Forbes Under 30 Summit Brings Bold Health Care Ideas

Amy Barczy

| 3 min read

Amy Barczy is a former brand journalist who authored...

Two men interview each other on stage at the Forbes Uner 30 Summit
As thousands of millennial entrepreneurs flooded Detroit to attend the Forbes Under 30 Summit, they brought with them big, bold ideas. Those ideas sounded almost impossible, like regenerating limbs, genetically altering mosquitos to prevent the spread of disease and predicting heart failure using artificial intelligence. But for the entrepreneurs highlighted at the Under 30 Summit, those bold ideas aren’t that unreachable - especially when put into the context of a company like Blue Cross Blue Shield of Michigan, which is celebrating its 80th year in business this year and was a sponsor of the Under 30 Summit. “It’s never a better time than the Under 30 Summit to discuss an 80-year-old. This 80-year-old has over half a million social media followers on Facebook, Twitter, Instagram. This 80-year old is an avid Alexa user and also uses AI technology to have virtual chats with people all day long – thousands of people,” said Jason Machasic, director of marketing strategy for Blue Cross, during the opening remarks of the science and healthcare track at the summit Oct. 28. “And that very experienced 80-year-old is Blue Cross.” Whether it’s a start-up company or an institution like Blue Cross, the ability to transform and adapt is inspiring. In some cases, millennial entrepreneurs and 80-year-old Blue Cross are working to fix the same problems. At the Under 30 Summit, Kuldeep Singh Rajput, CEO and founder of Biofourmis, presented the company’s signature product: a smartphone app that helps patients recovering from congestive heart failure to stay on track with their recovery. Their goal is to prevent patients from going back to the hospital after their treatment, in order to improve the value of the care patients receive in the first place. One in four congestive heart failure patients come back to the hospital after treatment, contributing to redundant spending in the health care industry. Rajput presented a solution in his app, Biovitals HF, which includes a 12-week program for recovering congestive heart failure patients that combines data from wearable sensors and a smart phone app. That data is fed to an AI database, which is able to digitally monitor a patient’s health and highlights any problems as they arise. Treatment options are suggested as a result. The goal is to ensure patients receive the right dose of their medication at the right time to make existing treatments more effective. This technological solution works towards the mission of putting value at the forefront of health care instead of volume. Value-based health care is the future of the industry, and Blue Cross is committed to moving away from the traditional fee-for-service model. “Blue Cross Blue Shield of Michigan recognizes the need for constant innovation, which is why it has a stake in Blue Cross Venture Partners, a venture capital fund, which has dedicated nearly $600 million to entrepreneurs and startups to improve health care,” Machasic said. Tapping into talent and innovation of young professionals to disrupt traditional approaches in industries is one of the goals of the Forbes Under 30 Summit. The three-day-long conference, presented by Rocket Mortgage, was held in Detroit for the first time ever this year. Forbes has committed to bring the summit back to Detroit for the next two years. Detroit’s renaissance and the emergence of Southeast Michigan as a tech hub, will continue to catch the attention of leaders, businesses and prospective workers as a result. If you enjoyed this story, you may also like:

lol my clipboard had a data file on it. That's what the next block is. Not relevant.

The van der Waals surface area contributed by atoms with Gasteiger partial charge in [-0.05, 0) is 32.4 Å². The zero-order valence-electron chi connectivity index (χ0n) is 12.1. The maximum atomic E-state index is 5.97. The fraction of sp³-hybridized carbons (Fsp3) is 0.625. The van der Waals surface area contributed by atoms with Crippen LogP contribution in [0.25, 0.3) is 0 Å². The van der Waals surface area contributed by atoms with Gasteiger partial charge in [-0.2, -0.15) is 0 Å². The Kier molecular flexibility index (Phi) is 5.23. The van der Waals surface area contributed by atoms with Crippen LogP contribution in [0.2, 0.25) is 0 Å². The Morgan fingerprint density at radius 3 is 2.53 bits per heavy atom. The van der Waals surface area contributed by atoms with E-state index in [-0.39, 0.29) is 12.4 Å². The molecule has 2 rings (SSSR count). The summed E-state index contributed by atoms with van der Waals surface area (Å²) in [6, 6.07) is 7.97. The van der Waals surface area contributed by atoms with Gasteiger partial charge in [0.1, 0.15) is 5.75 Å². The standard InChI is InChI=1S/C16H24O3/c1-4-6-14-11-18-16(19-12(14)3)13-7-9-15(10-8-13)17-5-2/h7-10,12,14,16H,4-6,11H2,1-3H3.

Photo credit: Blue Cross Blue Shield of Michigan
MI Blues Perspectives is sponsored by Blue Cross Blue Shield of Michigan, a nonprofit, independent licensee of the Blue Cross Blue Shield Association